In Kisumu, Kenya’s third largest city, residents heeded opposition leader Raila Odinga’s call to boycott the presidential election rerun.
Not that they had much of a choice: on Thursday morning, none of the city’s polling stations were open, while groups of vigilantes scared off anyone still wanting to cast their ballot.
“We are here to see the people who would vote in a compromised system. The betrayers. If they come to vote, there will be consequences,” said Joseph Opiyo, 21, speaking at a polling station in the Jomo Kenyatta Sports Ground – or, as the graffiti behind him would have it, the Jaramogi Sports Ground.
The distinction is central to Kenya’s political crisis. Jomo Kenyatta, Kenya’s first president, is father to current President Uhuru Kenyatta. Jaramogi Oginga Odinga is father to Raila, who was born in a church in Kisumu district.
They like Raila in this part of the country. “Raila understands the problems of the common man. He’s not corrupt,” said Opiyo.
At Lions High School, the main distribution point for election materials, boxes of ballot papers are piled high outside the school hall. The are meant to go to polling stations across the district, but no one has come to collect them. They’re too scared.
Of the eight electoral officials supposed to be on duty at Lions High, only three remain, still carefully assembling boxes of election materials that they know will not be collected. The rest went home. The returning officer, John Ngutai, is also worried for his safety. “I sleep in a different house every night. There are risks,” he said.
The nature of those risks is evident at the Oginga Odinga teaching hospital, which has treated 18 victims of election-related violence in the last couple of days. Victims like Mohamed Juma, 20, who was shot twice in two separate incidents by police. In the first, the bullet grazed his left shoulder, leaving a painful scar. In the second, the bullet struck him in his left upper thigh, travelling through his body and exiting out the other side.
Another victim is Owuor Issa, 26, who has a bullet hole in his chest but has no idea how it got there. He is still obviously in shock. He was walking back from his classes at Kisumu Polytechnic when he got caught up in a political demonstration. The next thing he remembers, he was bleeding on the floor. “I cannot even tell you who did the action. What I know is vengeance is from God. Whoever has a hand in this, vengeance is from God,” he said.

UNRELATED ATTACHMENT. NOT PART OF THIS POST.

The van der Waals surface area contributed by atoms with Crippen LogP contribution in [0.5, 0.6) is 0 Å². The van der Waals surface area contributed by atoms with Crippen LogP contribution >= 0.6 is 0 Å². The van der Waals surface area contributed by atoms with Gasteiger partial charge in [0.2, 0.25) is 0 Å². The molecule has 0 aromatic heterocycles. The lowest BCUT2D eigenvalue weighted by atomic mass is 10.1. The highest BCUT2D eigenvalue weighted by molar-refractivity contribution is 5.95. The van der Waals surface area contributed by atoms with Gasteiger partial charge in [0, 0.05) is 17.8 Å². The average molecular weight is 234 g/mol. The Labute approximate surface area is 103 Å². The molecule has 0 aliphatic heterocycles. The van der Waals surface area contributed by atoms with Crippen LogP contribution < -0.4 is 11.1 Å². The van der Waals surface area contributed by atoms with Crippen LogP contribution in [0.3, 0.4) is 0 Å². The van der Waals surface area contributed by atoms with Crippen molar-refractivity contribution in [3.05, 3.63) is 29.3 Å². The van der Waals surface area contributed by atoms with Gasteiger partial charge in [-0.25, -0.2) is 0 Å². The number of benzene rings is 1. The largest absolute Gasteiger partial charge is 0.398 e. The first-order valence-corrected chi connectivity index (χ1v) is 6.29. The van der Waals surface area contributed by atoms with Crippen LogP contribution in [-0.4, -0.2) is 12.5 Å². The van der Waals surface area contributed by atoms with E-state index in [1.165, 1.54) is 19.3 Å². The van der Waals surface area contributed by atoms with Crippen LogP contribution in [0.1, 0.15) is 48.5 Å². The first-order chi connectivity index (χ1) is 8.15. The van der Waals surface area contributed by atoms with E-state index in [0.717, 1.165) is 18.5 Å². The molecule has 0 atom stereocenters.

The hospital was expecting plenty more admissions as the day progressed. In fact, nurses abandoned a months-long strike to make sure a surgical ward was ready to treat the expected influx of injured. “We must pause our strike,” said one nurse. “We are here for this situation.”
At Kondele roundabout, a major site for protest action in the city, the Mail & Guardian witnessed the political violence in action. Heavily-armed police occupied the roundabout and the flyover which passed above, while small groups of protests – in their hundreds – threw stones and occasionally tried to advance on the police positions, braving the occasional tear gas grenade lobbed in their direction.
Two young protesters got a little too close, and were caught by police. They were frogmarched towards a nearby police vehicle, and then thrown to the floor. They briefly disappeared from view, surrounded by policemen who delivered a swift but vicious beating with batons and heavy boots.
If they are lucky, the pair will end up on the treatment tables at the Oginga Odinga hospital.
The rest of the city, meanwhile, is on lockdown. Shops are closed and houses tightly shuttered, and only the most desperate tried to find work on the mostly-deserted streets, many of which are blocked by makeshift barriers of torn-up paving stones.
“I am the sole breadwinner,” said Beatrice Otieno, 32, a freelance housekeeper, waiting at one street corner in the vain hope that someone might require her services. She is worried less about violence and more about the economic impact of the ongoing instability. “For the last couple of days, my children sleep without food.”
Gun-toting cop ‘misses’ his target
Driving down Kisumu’s main drag, we spot a police van hiding in a dusty side street. As we slow to see what they’re up to, a police officer drags a young civilian from the back of the truck and throws him to the ground.
He’s wearing a red-and-white T-shirt. The police officer raises his foot, about to deliver a hefty kick, but the young man is too quick. He writhes out the way, jumps to his feet and starts sprinting down the road towards us.
The police officer reacts just as quickly. He raises his rifle and aims in the direction of his fleeing prisoner — and us. But before he can pull the trigger, he notices the big PRESS sign sticky-taped by our vehicle.
The rifle is lowered. The police officer looks at us, visibly annoyed at our presence.
Had we not been driving past at that precise moment, there may well have been another casualty admitted to the hospital — or a body in the morgue.
As it is, the prisoner made good his escape, and we journalists were once again reminded of the power of the press. — Simon Allison